Most of this week’s readings and videos were uncontroversial to me. If you look at this site here, you can see an example of how I layout and organize all the content areas of my course including the syllabus, schedule, assignments, examples, and so on (if you’ve looked at my Medical Ethics course, you’ve seen this). I think of this as the syllabus-view design. If you look here, you’ll see my current schedule, which for the first time includes direct links to all electronic assignments. You can see samples of this in the first two units (Introduction and Metaphysics). I agree wholeheartedly with the idea that we should always have direct links to whatever content we are referring to. My “syllabus” is made of multiple content sections, each connecting back to the other. But that means that any student who wants to review the instructions for an assignment can reach it with one click from any page: first the syllabus, then the “learning packet,” then the example page, then the rubrics. And so on.
This is perhaps one of the most important design elements of an online syllabus: minimize clicks. Make something easily and immediately accessible and the students will use it. No clicks is ideal, one click is good, two clicks is bad, and three clicks is an abomination . . . .
It’s funny to me reading and watching these resources because it made me realize how little training I ever had with Blackboard (my first LMS and my first hate!). When I worked in Blackboard, I was one of those instructors (as I suspect are all of the instructors in my department) who posted their syllabus as a word doc or pdf in the content area or at best put it in its own content area. I look back at that now and think “really!?”
Given that I’m going to be teaching more about using Blackboard in the future, it makes sense for me to think about what practices are most effective in that LMS. A particularly useful source for this is Lisa’s article, Insidious pedagogy: How course management systems impact teaching. Blackboard is a fairly clear example of this “insidious pedagogy” because it has a start point that encourages simple content delivery instead of any kind of more interactive course structure. Here is the announcements section, here is where the course documents go (an amorphous mass of info if I every saw one), here assignments, oh! and here discussions . . . if you feel so inclined.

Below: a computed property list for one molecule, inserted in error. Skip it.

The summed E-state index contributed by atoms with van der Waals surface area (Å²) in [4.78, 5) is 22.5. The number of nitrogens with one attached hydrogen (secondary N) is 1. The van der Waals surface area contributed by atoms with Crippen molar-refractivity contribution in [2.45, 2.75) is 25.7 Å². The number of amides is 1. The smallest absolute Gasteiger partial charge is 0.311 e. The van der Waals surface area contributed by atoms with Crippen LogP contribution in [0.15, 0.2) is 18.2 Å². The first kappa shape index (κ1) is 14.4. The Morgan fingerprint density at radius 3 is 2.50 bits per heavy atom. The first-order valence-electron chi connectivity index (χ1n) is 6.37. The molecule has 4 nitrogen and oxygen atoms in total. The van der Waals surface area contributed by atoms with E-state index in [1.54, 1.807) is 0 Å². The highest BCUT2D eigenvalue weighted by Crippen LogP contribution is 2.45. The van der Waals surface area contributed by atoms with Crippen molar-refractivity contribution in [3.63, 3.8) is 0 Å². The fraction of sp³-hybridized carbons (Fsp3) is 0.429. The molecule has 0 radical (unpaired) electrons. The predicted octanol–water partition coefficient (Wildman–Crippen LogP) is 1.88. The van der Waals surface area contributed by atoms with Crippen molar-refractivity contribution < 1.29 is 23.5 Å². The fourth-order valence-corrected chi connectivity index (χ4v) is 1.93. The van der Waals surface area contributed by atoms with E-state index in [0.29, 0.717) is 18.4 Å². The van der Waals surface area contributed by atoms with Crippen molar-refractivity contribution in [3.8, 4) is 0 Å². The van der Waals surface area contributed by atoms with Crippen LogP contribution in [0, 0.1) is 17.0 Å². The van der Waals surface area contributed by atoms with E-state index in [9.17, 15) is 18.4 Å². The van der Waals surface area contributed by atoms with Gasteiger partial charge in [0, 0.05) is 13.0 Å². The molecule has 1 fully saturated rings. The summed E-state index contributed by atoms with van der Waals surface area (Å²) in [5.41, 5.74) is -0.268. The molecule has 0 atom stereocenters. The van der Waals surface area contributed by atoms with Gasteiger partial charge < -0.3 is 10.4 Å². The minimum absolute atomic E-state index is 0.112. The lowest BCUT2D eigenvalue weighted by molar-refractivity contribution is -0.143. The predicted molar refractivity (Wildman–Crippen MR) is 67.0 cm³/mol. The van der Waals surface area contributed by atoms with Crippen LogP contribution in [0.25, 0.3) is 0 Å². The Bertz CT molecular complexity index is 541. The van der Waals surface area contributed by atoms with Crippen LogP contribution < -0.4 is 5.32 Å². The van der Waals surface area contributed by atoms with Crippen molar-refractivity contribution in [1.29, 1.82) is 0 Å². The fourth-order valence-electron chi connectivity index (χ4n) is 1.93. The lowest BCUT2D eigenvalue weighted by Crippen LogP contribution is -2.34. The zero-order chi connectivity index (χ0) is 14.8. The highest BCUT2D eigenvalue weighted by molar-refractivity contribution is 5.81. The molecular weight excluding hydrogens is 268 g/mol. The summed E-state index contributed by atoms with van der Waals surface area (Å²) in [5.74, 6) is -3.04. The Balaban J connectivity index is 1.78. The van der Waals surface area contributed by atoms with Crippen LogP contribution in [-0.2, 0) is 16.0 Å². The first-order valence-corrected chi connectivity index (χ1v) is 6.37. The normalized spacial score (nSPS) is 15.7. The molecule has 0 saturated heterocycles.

And this default setup is all the more molding of course design if an instructor is not already trained to deal with setting up and organizing the course. Imagine the first time you were confronted with a new, complex program . . . or maybe you don’t need to imagine because you are dealing with it now. These easiest thing to do is take your cues from the program. “This must be the right way to do it. Why would they design the program this way if it wasn’t?” But, of course, this isn’t true. [There are worse offenders than Blackboard out there. Blackboard has options. A place like Udemy is primarily built for content delivery only. That is not the riht model for open/private education.]
Thinking about training beginning instructors, it strikes me that the initial suggestion made in the First Friday “Interactive Syllabus” recording is the best: grouping content and activities by topic–what might might be called a topics-oriented style of design. The idea of that bar on the left of the Blackboard site suddenly becoming the map to the course is incredibly appealing and visually illustrates the kind of spatial and conceptual thinking that instructors need to shift to when helping students navigate what Ko and Rossen call online “geography.”
I leave you with a strategy that I use with my posted lectures.
Questions to Consider:
- Have you ever been the “victim” of insidious pedagogy? When? How?
- Which style of course layout do you find more appealing: topic-oriented or syllabus-view?
- What kinds of successful organization of courses have you seen or used in the past?